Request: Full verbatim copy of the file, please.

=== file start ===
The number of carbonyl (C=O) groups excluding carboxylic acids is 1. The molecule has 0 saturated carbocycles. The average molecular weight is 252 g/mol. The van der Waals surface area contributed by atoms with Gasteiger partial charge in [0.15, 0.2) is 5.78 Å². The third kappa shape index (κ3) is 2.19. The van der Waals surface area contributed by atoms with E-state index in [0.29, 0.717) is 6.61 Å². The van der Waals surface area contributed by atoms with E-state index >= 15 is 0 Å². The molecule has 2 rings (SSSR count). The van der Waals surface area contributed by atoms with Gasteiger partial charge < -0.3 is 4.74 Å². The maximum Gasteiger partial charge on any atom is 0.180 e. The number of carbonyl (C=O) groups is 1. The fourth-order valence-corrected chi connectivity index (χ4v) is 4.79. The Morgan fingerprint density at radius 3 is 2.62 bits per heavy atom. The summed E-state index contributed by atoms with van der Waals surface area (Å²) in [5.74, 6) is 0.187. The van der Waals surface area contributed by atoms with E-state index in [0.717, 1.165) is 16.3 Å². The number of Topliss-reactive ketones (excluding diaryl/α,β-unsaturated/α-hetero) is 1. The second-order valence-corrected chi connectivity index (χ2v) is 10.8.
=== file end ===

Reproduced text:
The number of carbonyl (C=O) groups excluding carboxylic acids is 1. The molecule has 0 saturated carbocycles. The average molecular weight is 252 g/mol. The van der Waals surface area contributed by atoms with Gasteiger partial charge in [0.15, 0.2) is 5.78 Å². The third kappa shape index (κ3) is 2.19. The van der Waals surface area contributed by atoms with E-state index in [0.29, 0.717) is 6.61 Å². The van der Waals surface area contributed by atoms with E-state index >= 15 is 0 Å². The molecule has 2 rings (SSSR count). The van der Waals surface area contributed by atoms with Gasteiger partial charge < -0.3 is 4.74 Å². The maximum Gasteiger partial charge on any atom is 0.180 e. The number of carbonyl (C=O) groups is 1. The fourth-order valence-corrected chi connectivity index (χ4v) is 4.79. The Morgan fingerprint density at radius 3 is 2.62 bits per heavy atom. The summed E-state index contributed by atoms with van der Waals surface area (Å²) in [5.74, 6) is 0.187. The van der Waals surface area contributed by atoms with E-state index in [0.717, 1.165) is 16.3 Å². The number of Topliss-reactive ketones (excluding diaryl/α,β-unsaturated/α-hetero) is 1. The second-order valence-corrected chi connectivity index (χ2v) is 10.8.